Treatment of myocarditis includes supportive therapy for symptoms of acute heart failure with use of diuretics, nitroglycerin/nitroprusside, and angiotensin-converting enzyme (ACE) inhibitors. Inotropic drugs (eg, dobutamine, milrinone) may be necessary for severe decompensation, although they are highly arrhythmogenic. Long-term treatment follows the same medical regimen, including ACE inhibitors, beta blockers, and aldosterone receptor antagonists. However, in some instances, some of these drugs cannot be implemented initially because of hemodynamic instability.

In those with fulminant myocarditis and sinus tachycardia, avoid the use of rate control agents (in particular, those with negative inotropic properties: metoprolol, diltiazem, verapamil, etc).[20] Also, avoid the use of nonsteroidal anti-inflammatory agents (NSAIDs) to avoid increasing sodium retention, myocardial harm, and exacerbation of renal hypoperfusion.[20]

There is no established therapeutic regimen for eosinophilic myocarditis; however, in general, treatment includes the use of corticosteroids, cytotoxic agents, and/or immunosuppression.[28]

In coronavirus disease 2019 (COVID-19), corticosteroids can be beneficial in hospitalized, critically ill patients.[12] In addition, statins may shorten the COVID-19 disease course.

Withdrawal of the offending agent is called for, if applicable (eg, cardiotoxic drugs, alcohol). Treat underlying infectious or systemic inflammatory etiology. Nonsteroidal anti-inflammatory agents should be avoided in the acute phase, as their use may impede myocardial healing and actually exacerbate the inflammatory process and increase the risk of mortality.

Anticoagulation may be advisable as a preventive measure, as in other causes of heart failure, although no definitive evidence is available.

Antiarrhythmics can be used cautiously, although most antiarrhythmic drugs have negative inotropic effects that may aggravate heart failure. (Supraventricular arrhythmias should be converted electrically.) High-grade ventricular ectopy and ventricular tachyarrhythmia should be treated cautiously with beta blockers and antiarrhythmics.

Patients are usually very sensitive to digoxin and should use it with caution and in low doses. (Digoxin increases expression of proinflammatory cytokines and mortality rate in animal models.)

Immunosuppression

Immunosuppression has not been demonstrated to change the natural history of infectious myocarditis. The Heart Failure Society of America 2010 guideline recommends against routine use of immunosuppressive therapy.[4] Three large-scale prospective clinical trials on immunosuppressive strategies have been performed in patients with myocarditis, none of which showed significant benefits (National Institutes of Health [NIH] prednisone trial[41] , Myocarditis Treatment Trial[29] , and Intervention in Myocarditis and Acute Cardiomyopathy [IMAC] trial[42] ). Empirical treatment with immunosuppression for systemic autoimmune disease, especially in giant cell myocarditis and sarcoid myocarditis, is often given based on evidence from small series.[30, 43]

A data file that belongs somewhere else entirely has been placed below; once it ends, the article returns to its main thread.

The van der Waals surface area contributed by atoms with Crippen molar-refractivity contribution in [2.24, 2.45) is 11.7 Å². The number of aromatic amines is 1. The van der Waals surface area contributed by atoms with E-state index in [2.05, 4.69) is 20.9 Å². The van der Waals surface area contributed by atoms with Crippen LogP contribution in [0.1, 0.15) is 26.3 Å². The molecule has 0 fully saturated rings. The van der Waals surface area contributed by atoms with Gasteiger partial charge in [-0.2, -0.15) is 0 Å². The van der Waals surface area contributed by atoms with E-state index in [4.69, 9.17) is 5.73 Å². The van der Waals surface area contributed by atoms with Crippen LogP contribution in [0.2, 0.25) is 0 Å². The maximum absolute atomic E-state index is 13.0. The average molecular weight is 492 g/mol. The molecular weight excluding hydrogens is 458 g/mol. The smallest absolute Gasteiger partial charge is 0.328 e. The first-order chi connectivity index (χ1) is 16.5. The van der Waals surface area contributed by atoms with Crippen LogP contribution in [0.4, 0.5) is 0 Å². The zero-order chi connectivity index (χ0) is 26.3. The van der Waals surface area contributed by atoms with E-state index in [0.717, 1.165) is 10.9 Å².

Ongoing studies will determine if antiviral agents, immunosuppressants, or immunoadsorption therapies are beneficial in specific patient populations, although some small series have provided preliminary evidence demonstrating their potential efficacies.

In the previously mentioned study by Klugman et al, treatment rates among pediatric patients were as follows[15] :

  • Intravenous immunoglobulin (IVIG): 49.1% of patients

  • Milrinone: 45% of patients

  • Epinephrine: 35% of patients

  • Mechanical ventilation: 25% of patients

  • Extracorporeal membrane oxygenation: 7% of patients

  • Cardiac transplantation: 5% of patients

Klugman and colleagues also found that IVIG did not affect survival rates, even in patients with extreme illness scores.

Surgical Care

Complete heart block is an indication for temporary transvenous pacing. Implantable defibrillators rarely are indicated in lymphocytic myocarditis unless extensive scarring has occurred. In the case of frequent nonsustained or polymorphic ventricular ectopy or tachyarrhythmia, temporary or wearable defibrillator support (eg, LifeVest) may be considered.

Myocarditis carries a low threshold for ventilatory and circulatory support (such as intra-aortic balloon pump) because of the rapidly progressive course of decompensation and the potential for reversal. In extreme cases, circulatory support with a ventricular assist device or percutaneous circulatory support (such as TandemHeart or Impella) has been reported.

Left ventricular assistive devices (LVADs) and extracorporeal membrane oxygenation may be indicated for short-term circulatory support if needed for cardiogenic shock.[5]

For cardiac transplantation, survival rates have not been shown to be decreased in patients with acute myocarditis, although retrospective observations have been made that more posttransplant acute rejections and subsequent posttransplant vasculopathy may occur in these patients.